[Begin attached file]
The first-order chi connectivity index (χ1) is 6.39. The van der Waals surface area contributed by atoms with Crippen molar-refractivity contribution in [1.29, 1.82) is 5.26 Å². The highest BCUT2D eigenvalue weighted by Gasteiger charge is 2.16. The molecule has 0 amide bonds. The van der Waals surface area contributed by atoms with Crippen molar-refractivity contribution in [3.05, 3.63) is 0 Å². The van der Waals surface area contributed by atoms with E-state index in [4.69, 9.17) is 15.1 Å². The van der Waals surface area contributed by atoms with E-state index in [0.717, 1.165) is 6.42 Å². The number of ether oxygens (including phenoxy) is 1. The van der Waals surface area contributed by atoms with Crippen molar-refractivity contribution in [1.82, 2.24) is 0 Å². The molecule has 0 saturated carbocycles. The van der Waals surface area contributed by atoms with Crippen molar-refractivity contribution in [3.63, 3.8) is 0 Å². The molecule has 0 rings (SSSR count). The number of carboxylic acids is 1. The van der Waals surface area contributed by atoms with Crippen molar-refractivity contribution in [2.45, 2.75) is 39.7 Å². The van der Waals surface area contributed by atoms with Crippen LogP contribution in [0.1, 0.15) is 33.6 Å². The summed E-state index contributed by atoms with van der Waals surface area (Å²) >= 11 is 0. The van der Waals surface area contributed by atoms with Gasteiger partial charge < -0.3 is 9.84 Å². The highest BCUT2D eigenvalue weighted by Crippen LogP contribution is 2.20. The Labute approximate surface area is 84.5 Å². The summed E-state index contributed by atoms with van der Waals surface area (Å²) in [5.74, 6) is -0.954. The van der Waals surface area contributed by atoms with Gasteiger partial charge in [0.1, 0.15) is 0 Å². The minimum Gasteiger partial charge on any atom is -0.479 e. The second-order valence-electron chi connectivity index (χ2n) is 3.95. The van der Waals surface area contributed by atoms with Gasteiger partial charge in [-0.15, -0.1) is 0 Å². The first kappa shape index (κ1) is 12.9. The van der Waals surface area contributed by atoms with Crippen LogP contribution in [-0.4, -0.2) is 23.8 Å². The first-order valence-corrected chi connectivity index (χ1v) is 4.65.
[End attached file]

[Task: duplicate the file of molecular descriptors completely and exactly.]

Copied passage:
The first-order chi connectivity index (χ1) is 6.39. The van der Waals surface area contributed by atoms with Crippen molar-refractivity contribution in [1.29, 1.82) is 5.26 Å². The highest BCUT2D eigenvalue weighted by Gasteiger charge is 2.16. The molecule has 0 amide bonds. The van der Waals surface area contributed by atoms with Crippen molar-refractivity contribution in [3.05, 3.63) is 0 Å². The van der Waals surface area contributed by atoms with E-state index in [4.69, 9.17) is 15.1 Å². The van der Waals surface area contributed by atoms with E-state index in [0.717, 1.165) is 6.42 Å². The number of ether oxygens (including phenoxy) is 1. The van der Waals surface area contributed by atoms with Crippen molar-refractivity contribution in [1.82, 2.24) is 0 Å². The molecule has 0 saturated carbocycles. The van der Waals surface area contributed by atoms with Crippen molar-refractivity contribution in [3.63, 3.8) is 0 Å². The molecule has 0 rings (SSSR count). The number of carboxylic acids is 1. The van der Waals surface area contributed by atoms with Crippen molar-refractivity contribution in [2.45, 2.75) is 39.7 Å². The van der Waals surface area contributed by atoms with Crippen LogP contribution in [0.1, 0.15) is 33.6 Å². The summed E-state index contributed by atoms with van der Waals surface area (Å²) >= 11 is 0. The van der Waals surface area contributed by atoms with Gasteiger partial charge < -0.3 is 9.84 Å². The highest BCUT2D eigenvalue weighted by Crippen LogP contribution is 2.20. The Labute approximate surface area is 84.5 Å². The summed E-state index contributed by atoms with van der Waals surface area (Å²) in [5.74, 6) is -0.954. The van der Waals surface area contributed by atoms with Gasteiger partial charge in [0.1, 0.15) is 0 Å². The minimum Gasteiger partial charge on any atom is -0.479 e. The second-order valence-electron chi connectivity index (χ2n) is 3.95. The van der Waals surface area contributed by atoms with Gasteiger partial charge in [-0.15, -0.1) is 0 Å². The first kappa shape index (κ1) is 12.9. The van der Waals surface area contributed by atoms with Crippen LogP contribution in [-0.4, -0.2) is 23.8 Å². The first-order valence-corrected chi connectivity index (χ1v) is 4.65.